Postcard from Paris: Living only to forget: Jorge Semprun speaks memories with Amanda Hopkinson

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The Independent Culture
WHO LIVES in ground floor flats in Paris, I wonder, climbing laboriously up what seems the umpteenth staircase on the Rue de l'Universite, well-placed for views over the Seine, the Musee d'Orsay, the Invalides. In the hallway, suitcases are gathered for a flight to Barcelona: Jorge Semprun is still living between his home and his host country.

Born in Madrid in 1923, Semprun's family moved to France in 1937, during the Spanish Civil War. Aged 17, he joined the French Resistance, and in 1944 was picked up by the Germans and transported to Buchenwald. The experience of transportation and six months' incarceration provided the basis of his literary obsession and his literary reputation, which rests principally on two books: What a Beautiful Sunday] and The Cattle Truck.

When Semprun returned to Madrid in the Fifties, it was to work underground for the Communist Party against the Franco dictatorship. This in turn generated The Autobiography of Federico Sanchez, detailing the events leading up to his expulsion from the Party in the Sixties. In Paris once more, he finally published the work he'd first attempted and despairingly abandoned in the summer of 1945, after General Patton's forces liberated Buchenwald.

'For the first 17 years of my life I never doubted that I was a writer, even though I'd written nothing - just the usual youthful fragments. And then, what was I going to write if not about Buchenwald? Some little romantic novel, about first love or rites of passage? Primo Levi said that in writing one is liberated and returns to life, whereas I didn't return to life but remained locked in death.' Rejecting the possibility of undergoing psychotherapy he prescribed himself the 'autocura' of political activity. Though writing depends on memory, staying alive can depend on forgetting.

Semprun's long years of Communist activism dovetailed with his literary endeavours in writing screenplays, always with a political and popular dimension. Z, The Confession and La Guerre est Finie all won him credit. 'I'd say that if writing compelled me to return to my memories, the politics at the very least led me to the illusion of a future' - a future he then found betrayed by Stalinism.

When he was invited by a German television company to be interviewed at Buchenwald last year, Semprun at first refused, having determined never to return. But on consideration, he recognised that it might provide a way to reconcile the dichotomy between writing and living, as well as the cyclical conclusion to his work-inprogress, Ecriture ou Vie. He vested hopes in another kind of future hope in bringing two of his grandchildren to accompany him. 'What was different about Buchenwald was that it wasn't only a Nazi concentration camp. That was closed down in June 1945. In September it reopened, this time as a Soviet camp for dissidents opposed to the Soviet occupation. That was only closed down in 1950 with the creation of the German Democratic Republic. So Buchenwald is an extraordinary place, twinning the two memories.'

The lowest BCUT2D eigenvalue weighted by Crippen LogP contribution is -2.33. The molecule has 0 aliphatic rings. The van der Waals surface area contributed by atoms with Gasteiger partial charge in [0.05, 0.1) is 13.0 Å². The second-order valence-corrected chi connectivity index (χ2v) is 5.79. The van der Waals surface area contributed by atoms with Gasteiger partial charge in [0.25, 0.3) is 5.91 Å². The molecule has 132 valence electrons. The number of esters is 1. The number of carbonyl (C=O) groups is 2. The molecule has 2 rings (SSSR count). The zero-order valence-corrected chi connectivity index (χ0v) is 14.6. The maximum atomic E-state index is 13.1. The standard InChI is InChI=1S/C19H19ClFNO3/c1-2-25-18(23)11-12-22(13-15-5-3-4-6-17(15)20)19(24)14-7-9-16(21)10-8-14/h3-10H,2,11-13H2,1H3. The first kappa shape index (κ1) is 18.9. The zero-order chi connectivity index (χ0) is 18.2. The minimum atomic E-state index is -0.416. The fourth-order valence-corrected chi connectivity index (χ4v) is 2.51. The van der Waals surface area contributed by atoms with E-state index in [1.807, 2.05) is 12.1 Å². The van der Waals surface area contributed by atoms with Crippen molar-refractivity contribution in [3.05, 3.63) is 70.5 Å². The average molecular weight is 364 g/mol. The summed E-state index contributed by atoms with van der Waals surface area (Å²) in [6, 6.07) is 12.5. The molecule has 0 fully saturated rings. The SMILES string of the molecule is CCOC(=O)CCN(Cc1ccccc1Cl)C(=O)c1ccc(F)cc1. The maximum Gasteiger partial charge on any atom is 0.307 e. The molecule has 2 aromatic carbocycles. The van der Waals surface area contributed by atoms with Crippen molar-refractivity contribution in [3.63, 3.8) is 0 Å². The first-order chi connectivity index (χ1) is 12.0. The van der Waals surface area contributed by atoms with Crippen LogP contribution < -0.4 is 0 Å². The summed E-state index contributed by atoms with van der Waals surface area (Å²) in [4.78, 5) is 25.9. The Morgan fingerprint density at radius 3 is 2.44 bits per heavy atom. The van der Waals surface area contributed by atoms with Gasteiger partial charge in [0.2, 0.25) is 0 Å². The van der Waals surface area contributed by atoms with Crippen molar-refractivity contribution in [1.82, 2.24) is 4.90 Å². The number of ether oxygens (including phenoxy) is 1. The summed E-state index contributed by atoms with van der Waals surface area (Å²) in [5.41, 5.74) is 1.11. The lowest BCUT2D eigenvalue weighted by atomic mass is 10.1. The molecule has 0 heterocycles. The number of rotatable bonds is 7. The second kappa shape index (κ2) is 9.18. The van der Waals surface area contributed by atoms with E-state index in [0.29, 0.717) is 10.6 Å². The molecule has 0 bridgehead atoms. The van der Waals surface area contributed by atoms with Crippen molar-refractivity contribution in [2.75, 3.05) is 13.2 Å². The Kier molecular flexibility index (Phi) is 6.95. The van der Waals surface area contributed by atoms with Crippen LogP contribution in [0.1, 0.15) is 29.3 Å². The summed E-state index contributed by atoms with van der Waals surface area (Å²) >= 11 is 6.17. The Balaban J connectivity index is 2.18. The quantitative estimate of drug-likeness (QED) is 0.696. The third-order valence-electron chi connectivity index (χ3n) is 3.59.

Semprun encountered a different 'twinning' on his return in 1992. On the one hand the camp 'remained a hideous memorial, something heavy and Satanic, both horrible and terrible'. On the other, where the sheds and the crematorium had been destroyed, 'Nature had been admitted to erase all traces of that mass (Soviet) cemetery with its tens of thousands of anonymous corpses'. As he stood there his sense of the present was restored by suddenly noticing there was also something changed and strange about the place: '. . . the sound of birdsong in the countryside, for previously the smoke and stink of the crematorium had kept the birds at bay. Now the birds had returned to the woods and suddenly the noise of hundreds and thousands of birds is the noise of life returning to Buchenwald.'

For the first time, with the story of Ecriture ou Vie, he is providing his own translation. Having previously preferred the discipline of writing first in French, he now prefers the concept of 'two versions' of the the book to that of one translation. Semprun has recently alternated his two homelands while always retaining a Spanish identity; he is 'more of a Frenchman in Madrid and a Spaniard in Paris'. Having chosen never to play a part in domestic French politics he accepted the invitation of Felipe Gonzalez' government to be Minister of Culture and oversee the Barcelona Olympics, the creation of the AVE high- speed rail-link and Seville's Expo '92. If it all seems a far cry from his earlier political activism, this is a view he disagrees with violently. 'For the view from my window in the ministerial house I was given overlooked that of the house in which I was brought up. Same street, same windows, same balconies, on the same level. I had returned to my past.'

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